Equation 5

Equation 5 A

Equation 5 B

The moisture measurement accuracy required by the plant operations was ±0.5%w. Since the accuracy achieved by the analyzer had met this requirement, the calibration was regarded as suitable.

Step 3: On-site Verification (Model Validation)—After on-site calibration is achieved, the model should be validated. This is done with a new set of material samples, collected in the same way as for the on-site calibration step. If the sample measurements from the analyzer are consistent with their corresponding sample moisture results from laboratory, then the model is considered valid. Otherwise, a new model calibration should be done.

A set of 10 three-cut composite samples of wet ore were collected from conveyor belt stops, and the moisture measurements from the analyzer associated to those samples were recorded. The sampling uncertainty for all of the cut sample values of all the composite samples resulted as σsampling = 0.717%w. This uncertainty was greater than the one from the on-site calibration, suggesting differences in the sampling, storage or laboratory practices between the two sampling campaigns. None of the composite samples presented cut sample deviations greater than two standard deviations (no cut sample outliers). All the 10 valid sample results are shown in Figure 5(b).

The sample errors εi between each moisture value from the analyzer and its corresponding result from laboratory analysis had an average value με = –0.354%w and a standard deviation σε = 1.258%w. One of the valid samples (indicated by the red point in Figure 5(b)) was out of the 2-standard-deviation region (|εi| > 2σε) and was regarded an outlier. Excluding this outlier, the remaining 9 sample values were used to determine the measurement uncertainty, which resulted as σmeasurement = 0.855%w. Hence, the analyzer accuracy can be seen in model 5b.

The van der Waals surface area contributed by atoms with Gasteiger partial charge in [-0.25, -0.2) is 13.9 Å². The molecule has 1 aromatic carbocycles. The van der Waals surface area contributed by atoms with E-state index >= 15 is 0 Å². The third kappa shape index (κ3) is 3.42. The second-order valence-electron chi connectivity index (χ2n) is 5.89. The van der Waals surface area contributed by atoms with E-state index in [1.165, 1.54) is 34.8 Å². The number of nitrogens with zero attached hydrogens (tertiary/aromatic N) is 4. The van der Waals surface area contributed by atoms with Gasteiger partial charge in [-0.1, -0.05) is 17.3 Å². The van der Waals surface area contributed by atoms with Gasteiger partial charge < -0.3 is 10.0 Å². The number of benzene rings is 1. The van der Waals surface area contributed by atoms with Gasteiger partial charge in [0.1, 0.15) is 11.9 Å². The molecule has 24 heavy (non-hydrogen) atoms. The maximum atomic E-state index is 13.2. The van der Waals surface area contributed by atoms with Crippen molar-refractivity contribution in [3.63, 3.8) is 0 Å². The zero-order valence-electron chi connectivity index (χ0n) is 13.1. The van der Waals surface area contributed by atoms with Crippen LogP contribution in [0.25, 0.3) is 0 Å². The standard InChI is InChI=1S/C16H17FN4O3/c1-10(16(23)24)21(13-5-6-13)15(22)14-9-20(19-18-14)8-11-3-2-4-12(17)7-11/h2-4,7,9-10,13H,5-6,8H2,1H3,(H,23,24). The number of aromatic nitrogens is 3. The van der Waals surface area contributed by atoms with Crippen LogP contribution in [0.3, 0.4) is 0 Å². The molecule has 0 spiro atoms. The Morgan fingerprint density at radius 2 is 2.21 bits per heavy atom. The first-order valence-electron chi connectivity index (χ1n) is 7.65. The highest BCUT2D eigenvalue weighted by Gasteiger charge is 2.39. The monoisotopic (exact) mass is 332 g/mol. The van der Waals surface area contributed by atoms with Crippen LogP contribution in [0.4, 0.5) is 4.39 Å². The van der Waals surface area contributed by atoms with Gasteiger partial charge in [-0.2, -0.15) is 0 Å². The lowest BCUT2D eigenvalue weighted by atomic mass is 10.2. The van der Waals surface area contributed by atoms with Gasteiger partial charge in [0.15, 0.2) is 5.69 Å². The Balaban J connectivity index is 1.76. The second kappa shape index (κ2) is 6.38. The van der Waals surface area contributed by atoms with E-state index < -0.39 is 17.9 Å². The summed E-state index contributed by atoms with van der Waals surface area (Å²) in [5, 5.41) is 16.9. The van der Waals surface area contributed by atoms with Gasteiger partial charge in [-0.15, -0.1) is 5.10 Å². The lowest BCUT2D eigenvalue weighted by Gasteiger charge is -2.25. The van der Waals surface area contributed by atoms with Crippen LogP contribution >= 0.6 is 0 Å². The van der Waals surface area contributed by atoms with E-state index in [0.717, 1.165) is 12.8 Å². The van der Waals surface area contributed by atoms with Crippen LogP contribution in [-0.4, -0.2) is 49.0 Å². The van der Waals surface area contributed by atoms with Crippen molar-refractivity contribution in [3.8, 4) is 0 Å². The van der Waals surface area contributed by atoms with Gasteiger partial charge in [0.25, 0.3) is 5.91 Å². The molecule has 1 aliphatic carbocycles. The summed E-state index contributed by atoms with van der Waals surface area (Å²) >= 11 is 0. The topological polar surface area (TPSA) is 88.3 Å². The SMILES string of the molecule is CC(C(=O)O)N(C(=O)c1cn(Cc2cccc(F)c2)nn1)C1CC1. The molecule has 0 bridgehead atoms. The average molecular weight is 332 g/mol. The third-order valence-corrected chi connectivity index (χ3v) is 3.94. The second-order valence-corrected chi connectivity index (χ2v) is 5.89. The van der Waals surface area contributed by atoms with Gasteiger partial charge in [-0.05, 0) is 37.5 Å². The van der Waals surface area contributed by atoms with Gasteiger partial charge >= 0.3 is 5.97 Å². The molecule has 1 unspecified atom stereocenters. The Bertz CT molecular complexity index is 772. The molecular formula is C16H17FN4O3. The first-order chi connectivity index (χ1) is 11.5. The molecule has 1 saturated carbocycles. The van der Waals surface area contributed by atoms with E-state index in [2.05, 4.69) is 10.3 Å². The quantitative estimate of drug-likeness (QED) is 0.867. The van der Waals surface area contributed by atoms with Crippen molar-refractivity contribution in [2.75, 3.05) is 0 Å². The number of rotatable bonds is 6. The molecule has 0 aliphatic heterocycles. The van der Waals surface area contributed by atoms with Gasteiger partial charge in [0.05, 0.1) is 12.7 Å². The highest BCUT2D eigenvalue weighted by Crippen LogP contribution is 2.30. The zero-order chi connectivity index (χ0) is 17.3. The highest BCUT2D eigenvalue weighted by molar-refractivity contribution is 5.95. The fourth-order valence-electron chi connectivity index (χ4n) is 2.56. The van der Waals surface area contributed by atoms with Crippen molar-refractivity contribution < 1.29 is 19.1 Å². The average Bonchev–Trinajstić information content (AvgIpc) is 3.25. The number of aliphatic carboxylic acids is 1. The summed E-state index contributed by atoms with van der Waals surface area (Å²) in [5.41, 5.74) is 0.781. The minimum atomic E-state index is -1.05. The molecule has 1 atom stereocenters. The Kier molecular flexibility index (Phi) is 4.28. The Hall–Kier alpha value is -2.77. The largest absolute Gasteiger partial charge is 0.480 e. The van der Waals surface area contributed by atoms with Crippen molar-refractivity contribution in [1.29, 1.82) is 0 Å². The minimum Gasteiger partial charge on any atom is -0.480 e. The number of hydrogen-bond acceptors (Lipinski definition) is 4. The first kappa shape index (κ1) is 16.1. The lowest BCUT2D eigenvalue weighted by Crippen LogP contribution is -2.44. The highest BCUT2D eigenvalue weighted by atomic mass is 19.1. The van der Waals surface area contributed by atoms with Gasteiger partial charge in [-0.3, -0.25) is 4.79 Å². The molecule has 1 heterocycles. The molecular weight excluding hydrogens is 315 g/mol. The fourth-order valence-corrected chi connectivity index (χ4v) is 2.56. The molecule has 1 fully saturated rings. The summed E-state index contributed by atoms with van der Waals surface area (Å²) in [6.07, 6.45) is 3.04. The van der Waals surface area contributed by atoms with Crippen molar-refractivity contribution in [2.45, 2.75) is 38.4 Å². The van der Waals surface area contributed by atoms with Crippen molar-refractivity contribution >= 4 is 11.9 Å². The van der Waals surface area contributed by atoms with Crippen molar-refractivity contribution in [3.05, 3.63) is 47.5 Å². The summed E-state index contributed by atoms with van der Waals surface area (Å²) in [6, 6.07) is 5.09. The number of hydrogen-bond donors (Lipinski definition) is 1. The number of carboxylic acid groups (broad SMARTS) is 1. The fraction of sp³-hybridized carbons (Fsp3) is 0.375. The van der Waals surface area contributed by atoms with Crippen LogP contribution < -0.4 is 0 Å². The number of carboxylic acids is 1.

Since this verified analyzer accuracy resulted close to the accuracy from the calibration step, and still within the ±0.5%w requirement from the plant operations, the analyzer was regarded as well calibrated.

Figure 6

Operating Results
The analyzer yields its moisture measurements to the plant process control system (PCS) through an analog 4–20 mA signal. Figure 6 shows a trend graph of the moisture content of the bauxite ore over a period of 20 minutes. Such variations are virtually impossible to detect from stop-belt sampling of ore, but are easily detected by an on-line analyzer.